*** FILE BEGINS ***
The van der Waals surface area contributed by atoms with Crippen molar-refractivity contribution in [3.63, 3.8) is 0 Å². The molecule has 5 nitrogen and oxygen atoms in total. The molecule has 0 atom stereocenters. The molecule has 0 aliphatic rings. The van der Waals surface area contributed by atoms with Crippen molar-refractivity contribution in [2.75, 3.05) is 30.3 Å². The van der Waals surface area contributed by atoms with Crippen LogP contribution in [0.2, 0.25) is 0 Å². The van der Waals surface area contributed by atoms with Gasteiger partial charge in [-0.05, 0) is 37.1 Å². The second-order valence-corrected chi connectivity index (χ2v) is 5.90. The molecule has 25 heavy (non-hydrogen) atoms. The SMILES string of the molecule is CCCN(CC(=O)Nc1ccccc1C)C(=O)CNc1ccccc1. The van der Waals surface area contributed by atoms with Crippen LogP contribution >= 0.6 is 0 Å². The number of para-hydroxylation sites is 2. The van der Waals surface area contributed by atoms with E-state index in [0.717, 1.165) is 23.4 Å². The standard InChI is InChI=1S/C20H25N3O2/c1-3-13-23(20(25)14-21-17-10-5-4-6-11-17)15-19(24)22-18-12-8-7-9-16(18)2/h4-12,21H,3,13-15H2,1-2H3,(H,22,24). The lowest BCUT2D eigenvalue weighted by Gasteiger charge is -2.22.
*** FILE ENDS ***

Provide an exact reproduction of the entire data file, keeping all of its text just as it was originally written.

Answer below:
The van der Waals surface area contributed by atoms with Crippen molar-refractivity contribution in [3.63, 3.8) is 0 Å². The molecule has 5 nitrogen and oxygen atoms in total. The molecule has 0 atom stereocenters. The molecule has 0 aliphatic rings. The van der Waals surface area contributed by atoms with Crippen molar-refractivity contribution in [2.75, 3.05) is 30.3 Å². The van der Waals surface area contributed by atoms with Crippen LogP contribution in [0.2, 0.25) is 0 Å². The van der Waals surface area contributed by atoms with Gasteiger partial charge in [-0.05, 0) is 37.1 Å². The second-order valence-corrected chi connectivity index (χ2v) is 5.90. The molecule has 25 heavy (non-hydrogen) atoms. The SMILES string of the molecule is CCCN(CC(=O)Nc1ccccc1C)C(=O)CNc1ccccc1. The van der Waals surface area contributed by atoms with Crippen LogP contribution >= 0.6 is 0 Å². The number of para-hydroxylation sites is 2. The van der Waals surface area contributed by atoms with E-state index in [0.717, 1.165) is 23.4 Å². The standard InChI is InChI=1S/C20H25N3O2/c1-3-13-23(20(25)14-21-17-10-5-4-6-11-17)15-19(24)22-18-12-8-7-9-16(18)2/h4-12,21H,3,13-15H2,1-2H3,(H,22,24). The lowest BCUT2D eigenvalue weighted by Gasteiger charge is -2.22.